"It's a major development for our company, our community,
and our country," noted Ford chairman William Clay Ford, addressing reporters
at Ford's NAIAS booth.
The news is significant because it solidifies Ford's recent
announcements about electric vehicles. The company had already invested $550
million in the past year to transform its Michigan assembly plant from a large SUV
factory to a production site where it will build the all-new Ford Focus and the
Going forward, Ford said it will bring four hybrids and
electric vehicles to its lineup in the next three years: the Ford Transit
Connect battery electric vehicle (2010); the Ford Focus Electric passenger car
(2011); an unnamed hybrid car based on Ford's C-platform (2012); an unnamed
plug-in hybrid in 2012.
Equally important is Ford's announcement that it will bring
EV battery systems design and development in house. In its facilities, Ford
will design advanced lithium-ion batteries in house and will move production of
the battery packs from Mexico
Ford says that the new engineering and production efforts will create up to
1,000 new jobs in Michigan.
"We believe battery systems development is going to be a
core competency for Ford in the 21st century," Ford said.
Samsung's Galaxy line of smartphones used to fare quite well in the repairability department, but last year's flagship S5 model took a tumble, scoring a meh-inducing 5/10. Will the newly redesigned S6 lead us back into star-studded territory, or will we sink further into the depths of a repairability black hole?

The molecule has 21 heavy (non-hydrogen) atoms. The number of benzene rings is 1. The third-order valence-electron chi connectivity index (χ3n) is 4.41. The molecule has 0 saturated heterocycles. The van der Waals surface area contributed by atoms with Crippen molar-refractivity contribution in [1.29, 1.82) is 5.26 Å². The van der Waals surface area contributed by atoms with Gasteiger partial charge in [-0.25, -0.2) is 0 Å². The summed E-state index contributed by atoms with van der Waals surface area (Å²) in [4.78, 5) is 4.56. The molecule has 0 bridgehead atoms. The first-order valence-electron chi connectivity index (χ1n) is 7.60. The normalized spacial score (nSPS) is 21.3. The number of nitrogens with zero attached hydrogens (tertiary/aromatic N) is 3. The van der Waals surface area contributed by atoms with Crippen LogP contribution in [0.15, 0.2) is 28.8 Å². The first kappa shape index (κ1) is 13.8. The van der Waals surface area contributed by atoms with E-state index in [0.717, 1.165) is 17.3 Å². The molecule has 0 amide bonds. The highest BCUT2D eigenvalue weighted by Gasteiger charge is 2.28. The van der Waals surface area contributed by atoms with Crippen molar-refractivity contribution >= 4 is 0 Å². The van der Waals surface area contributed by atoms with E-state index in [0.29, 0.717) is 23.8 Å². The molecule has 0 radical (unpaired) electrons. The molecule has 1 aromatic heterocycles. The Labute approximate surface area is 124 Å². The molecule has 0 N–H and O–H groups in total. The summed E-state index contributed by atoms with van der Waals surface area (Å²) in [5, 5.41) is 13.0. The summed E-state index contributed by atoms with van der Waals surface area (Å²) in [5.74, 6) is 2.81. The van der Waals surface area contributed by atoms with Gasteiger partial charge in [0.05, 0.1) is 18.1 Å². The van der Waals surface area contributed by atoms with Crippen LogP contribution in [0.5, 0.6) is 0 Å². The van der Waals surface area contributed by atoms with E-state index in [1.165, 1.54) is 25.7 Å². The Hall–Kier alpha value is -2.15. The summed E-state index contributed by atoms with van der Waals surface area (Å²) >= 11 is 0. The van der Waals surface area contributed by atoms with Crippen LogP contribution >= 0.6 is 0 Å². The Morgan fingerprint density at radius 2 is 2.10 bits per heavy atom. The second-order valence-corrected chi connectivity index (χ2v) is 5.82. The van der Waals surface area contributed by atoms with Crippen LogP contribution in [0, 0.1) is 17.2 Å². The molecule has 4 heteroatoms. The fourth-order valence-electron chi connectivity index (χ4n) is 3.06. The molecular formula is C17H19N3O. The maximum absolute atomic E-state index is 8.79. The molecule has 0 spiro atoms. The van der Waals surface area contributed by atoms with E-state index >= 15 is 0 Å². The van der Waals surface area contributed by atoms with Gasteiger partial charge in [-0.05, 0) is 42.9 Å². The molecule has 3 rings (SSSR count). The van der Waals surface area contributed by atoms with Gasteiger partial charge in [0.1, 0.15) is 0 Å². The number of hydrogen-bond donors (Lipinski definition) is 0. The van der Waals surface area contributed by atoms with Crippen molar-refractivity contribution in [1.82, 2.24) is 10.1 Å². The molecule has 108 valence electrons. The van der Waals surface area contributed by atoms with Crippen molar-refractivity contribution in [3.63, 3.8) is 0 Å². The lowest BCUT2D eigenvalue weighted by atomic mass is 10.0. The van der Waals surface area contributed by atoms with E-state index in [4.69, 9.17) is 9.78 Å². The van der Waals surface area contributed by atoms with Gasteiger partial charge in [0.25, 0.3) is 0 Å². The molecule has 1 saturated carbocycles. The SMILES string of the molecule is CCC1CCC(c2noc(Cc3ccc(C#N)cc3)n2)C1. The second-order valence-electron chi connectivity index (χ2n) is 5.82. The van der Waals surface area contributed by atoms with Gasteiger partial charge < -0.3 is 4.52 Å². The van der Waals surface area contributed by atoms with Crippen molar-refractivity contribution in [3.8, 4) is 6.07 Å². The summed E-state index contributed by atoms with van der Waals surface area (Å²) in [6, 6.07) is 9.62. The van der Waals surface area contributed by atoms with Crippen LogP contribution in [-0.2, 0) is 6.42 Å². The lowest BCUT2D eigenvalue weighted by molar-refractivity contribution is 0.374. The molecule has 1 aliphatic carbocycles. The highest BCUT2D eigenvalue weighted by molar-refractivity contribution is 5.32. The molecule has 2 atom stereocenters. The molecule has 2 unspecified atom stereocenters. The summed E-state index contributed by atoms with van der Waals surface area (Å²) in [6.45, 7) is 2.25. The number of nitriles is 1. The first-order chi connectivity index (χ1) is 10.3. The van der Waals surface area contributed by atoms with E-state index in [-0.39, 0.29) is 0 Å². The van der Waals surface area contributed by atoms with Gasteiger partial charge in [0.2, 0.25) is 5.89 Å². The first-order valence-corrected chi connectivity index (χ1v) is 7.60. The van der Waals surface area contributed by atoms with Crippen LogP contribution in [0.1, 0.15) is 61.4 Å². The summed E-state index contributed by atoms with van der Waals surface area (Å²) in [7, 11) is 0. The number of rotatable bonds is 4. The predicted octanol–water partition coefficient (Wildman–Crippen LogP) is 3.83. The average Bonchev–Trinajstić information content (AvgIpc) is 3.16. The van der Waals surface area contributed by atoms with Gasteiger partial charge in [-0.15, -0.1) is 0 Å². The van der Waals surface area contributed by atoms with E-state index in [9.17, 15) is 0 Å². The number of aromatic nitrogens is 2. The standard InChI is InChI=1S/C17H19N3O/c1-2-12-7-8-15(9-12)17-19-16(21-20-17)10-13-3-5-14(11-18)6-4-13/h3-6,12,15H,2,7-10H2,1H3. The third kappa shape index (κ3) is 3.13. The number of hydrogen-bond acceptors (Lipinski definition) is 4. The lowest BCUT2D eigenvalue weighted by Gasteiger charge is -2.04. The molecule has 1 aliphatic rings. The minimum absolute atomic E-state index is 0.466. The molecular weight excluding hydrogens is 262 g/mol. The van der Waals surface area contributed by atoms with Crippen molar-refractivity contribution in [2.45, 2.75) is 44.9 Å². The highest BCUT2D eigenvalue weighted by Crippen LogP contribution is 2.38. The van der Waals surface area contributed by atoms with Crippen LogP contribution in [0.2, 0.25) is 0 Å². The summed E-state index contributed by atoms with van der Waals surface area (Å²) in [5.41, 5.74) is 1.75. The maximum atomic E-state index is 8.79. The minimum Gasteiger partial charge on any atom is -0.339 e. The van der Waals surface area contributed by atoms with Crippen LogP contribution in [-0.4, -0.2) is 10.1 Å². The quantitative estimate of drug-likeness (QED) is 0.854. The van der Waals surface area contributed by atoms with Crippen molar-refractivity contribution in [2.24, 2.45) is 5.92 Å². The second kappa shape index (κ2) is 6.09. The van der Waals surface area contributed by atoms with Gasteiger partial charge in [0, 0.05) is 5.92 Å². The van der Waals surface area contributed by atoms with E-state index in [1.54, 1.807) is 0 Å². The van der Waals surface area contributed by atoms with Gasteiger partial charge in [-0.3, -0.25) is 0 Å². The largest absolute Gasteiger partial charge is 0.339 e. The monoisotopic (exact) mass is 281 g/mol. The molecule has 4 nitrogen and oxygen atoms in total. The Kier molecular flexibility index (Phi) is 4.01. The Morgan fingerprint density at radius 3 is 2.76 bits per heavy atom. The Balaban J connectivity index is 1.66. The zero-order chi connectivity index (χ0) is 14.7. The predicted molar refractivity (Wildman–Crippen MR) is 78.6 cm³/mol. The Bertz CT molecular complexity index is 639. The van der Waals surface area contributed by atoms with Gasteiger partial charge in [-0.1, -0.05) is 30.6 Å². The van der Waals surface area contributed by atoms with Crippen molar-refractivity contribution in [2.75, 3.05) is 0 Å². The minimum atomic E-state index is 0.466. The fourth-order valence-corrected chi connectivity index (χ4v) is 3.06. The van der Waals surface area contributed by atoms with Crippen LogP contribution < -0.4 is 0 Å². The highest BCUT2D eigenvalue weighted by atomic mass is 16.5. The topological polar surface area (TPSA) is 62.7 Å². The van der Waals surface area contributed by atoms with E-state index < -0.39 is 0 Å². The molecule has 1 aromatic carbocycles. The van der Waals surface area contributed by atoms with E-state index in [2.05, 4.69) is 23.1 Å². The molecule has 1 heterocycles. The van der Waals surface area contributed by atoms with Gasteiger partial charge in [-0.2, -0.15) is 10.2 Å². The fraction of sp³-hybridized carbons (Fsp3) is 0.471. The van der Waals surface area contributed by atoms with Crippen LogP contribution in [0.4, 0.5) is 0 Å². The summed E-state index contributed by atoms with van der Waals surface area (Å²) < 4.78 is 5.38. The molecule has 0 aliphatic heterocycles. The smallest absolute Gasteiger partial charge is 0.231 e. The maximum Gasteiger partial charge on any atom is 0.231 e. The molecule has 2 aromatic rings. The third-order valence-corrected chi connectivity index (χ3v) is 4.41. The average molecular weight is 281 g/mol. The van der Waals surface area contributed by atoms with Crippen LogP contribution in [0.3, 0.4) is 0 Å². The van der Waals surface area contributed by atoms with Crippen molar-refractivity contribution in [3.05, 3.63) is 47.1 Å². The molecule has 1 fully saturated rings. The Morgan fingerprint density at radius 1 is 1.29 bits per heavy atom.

In 2003, the world contained just over 500 million Internet-connected devices. By 2010, this figure had risen to 12.5 billion connected objects, almost six devices per individual with access to the Internet. Now, as we move into 2015, the number of connected 'things' is expected to reach 25 billion, ultimately edging toward 50 billion by the end of the decade.
NASA engineer Brian Trease studied abroad in Japan as a high school student and used to fold fast-food wrappers into cranes using origami techniques he learned in library books. Inspired by this, he began to imagine that origami could be applied to building spacecraft components, particularly solar panels that could one day send solar power from space to be used on earth.
Focus on Fundamentals consists of 45-minute on-line classes that cover a host of technologies. You learn without leaving the comfort of your desk. All classes are taught by subject-matter experts and all are archived. So if you can't attend live, attend at your convenience.